The "real-life" death panel, reformed.
One of those elements is the National Institute of Health and Clinical Effectiveness, or NICE. NICE serves a number of functions within the NHS; it has, for example, garnered considerable praise for improving care by developing high-quality clinical practice guidelines. But its most controversial role has been that of "rationer-in-chief."
NICE evaluates the cost-effectiveness of new medical technologies, especially drugs. Approval of a drug effectively mandates that PCTs purchase it for patients who need it. In recent years, NICE has denied approval to a small number of high-cost cancer drugs, primarily on grounds that their costs greatly exceeded NICE's threshold of 30,000 [pounds sterling] per quality-adjusted life-year saved. NICE's denials are not technically binding on PCTs, but expensive departures from NICE's recommendations are rare in the cash-strapped NHS. NICE's denials of cancer drugs have met with vehement opposition from the pharmaceutical industry, patients' rights groups, and the British press, which has cast NICE as a heartless, penny-pinching bureaucracy, willing to condemn patients to death because of money.
Readers may recall that NICE had its moment on the American political stage during the debate on the Obama health reform law. NICE was held up by conservative commentators and bloggers as an example of a real-life, socialist, bureaucratic "death panel." This characterization, supported by the hyperbolic British press coverage, led Congress to amend the health reform law. The new Patient-Centered Outcomes Research Institute, created by the law to conduct research and make nonbinding recommendations on comparative effectiveness in health care, is statutorily forbidden from considering dollars per quality-adjusted life-year.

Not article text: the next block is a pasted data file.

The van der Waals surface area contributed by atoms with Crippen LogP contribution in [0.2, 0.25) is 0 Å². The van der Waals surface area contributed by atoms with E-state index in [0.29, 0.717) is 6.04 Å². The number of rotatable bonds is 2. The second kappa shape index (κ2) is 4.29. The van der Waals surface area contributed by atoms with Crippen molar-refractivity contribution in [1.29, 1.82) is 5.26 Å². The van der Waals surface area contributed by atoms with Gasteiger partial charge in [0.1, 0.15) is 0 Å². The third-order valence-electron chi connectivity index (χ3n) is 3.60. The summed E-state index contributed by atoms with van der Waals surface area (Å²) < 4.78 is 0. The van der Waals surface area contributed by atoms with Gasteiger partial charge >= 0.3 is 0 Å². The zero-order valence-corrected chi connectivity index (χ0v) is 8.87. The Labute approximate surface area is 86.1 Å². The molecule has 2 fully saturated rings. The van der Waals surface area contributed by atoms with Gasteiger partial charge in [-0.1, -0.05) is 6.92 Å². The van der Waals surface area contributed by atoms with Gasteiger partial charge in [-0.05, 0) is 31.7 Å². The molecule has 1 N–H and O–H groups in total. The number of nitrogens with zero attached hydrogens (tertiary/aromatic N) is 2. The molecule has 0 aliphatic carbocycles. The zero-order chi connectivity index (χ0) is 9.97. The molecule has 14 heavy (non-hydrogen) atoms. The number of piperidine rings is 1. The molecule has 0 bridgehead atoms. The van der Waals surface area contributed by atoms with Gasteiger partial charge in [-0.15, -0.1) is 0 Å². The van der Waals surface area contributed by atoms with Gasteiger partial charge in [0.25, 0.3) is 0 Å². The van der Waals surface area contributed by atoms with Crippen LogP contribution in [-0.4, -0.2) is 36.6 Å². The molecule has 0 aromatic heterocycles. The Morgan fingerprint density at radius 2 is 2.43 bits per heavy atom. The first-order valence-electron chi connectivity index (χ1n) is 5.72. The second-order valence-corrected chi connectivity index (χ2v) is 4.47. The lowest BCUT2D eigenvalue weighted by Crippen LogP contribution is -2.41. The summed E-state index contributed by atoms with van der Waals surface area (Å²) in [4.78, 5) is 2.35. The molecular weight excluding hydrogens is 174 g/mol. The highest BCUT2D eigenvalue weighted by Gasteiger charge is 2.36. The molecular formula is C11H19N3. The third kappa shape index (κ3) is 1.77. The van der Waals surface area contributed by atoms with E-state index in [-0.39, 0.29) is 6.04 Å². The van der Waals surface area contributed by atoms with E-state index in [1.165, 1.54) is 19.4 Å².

What does NHS reform have in store for NICE? Health Secretary Andrew Lansley wants NICE to lose its power to make any mandatory recommendations. Local primary care consortia would be wholly free to make their own judgments about which licensed drugs to afford. Moreover, the reform plans contemplate a change in the way drug companies will be paid by NHS. In the future, drug companies will negotiate a price based on the value of their drugs. The exact mechanism of this "value-based" pricing scheme remains unclear, but the components of "value" seem likely to be broader than cost-effectiveness alone, and NICE's role in determining "value" is uncertain.
It's difficult to forecast the result of these changes. It may be that even nonbinding cost-effectiveness calculations will influence physician decision-makers and the consultants (many from American insurance companies) who will guide them. On the other hand, physicians' liberation from NICE may succeed only in delivering them into the hands of pharmaceutical lobbyists, who will push for greater utilization of expensive drugs. And decentralizing coverage choices will push those choices into the shadows. Local rationing will surely be less visible and less accountable, and maybe less rational. It may also be less fair, if different consortia make different choices.
NICE has been one of the few public institutions in the world frankly engaged in above-board, cost-based, health care priority-setting. Rightly or wrongly, it was making the tough calls, out in the open. Its neutering is a global loss.
(1.) N. Timmins, "Letter From Britain: Across the Pond, Giant New Waves of Health Reform," Health Affairs 29, no. 12 (2010): 2138-41.
(2.) Department of Health (United Kingdom), "Equity and Excellence: Liberating the NHS," an NHS white paper, July 2010.
Stephen R. Latham is deputy director of the Interdisciplinary Center for Bioethics at Yale University.
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|Author:||Latham, Stephen R.|
|Publication:||The Hastings Center Report|
|Date:||Jan 1, 2011|
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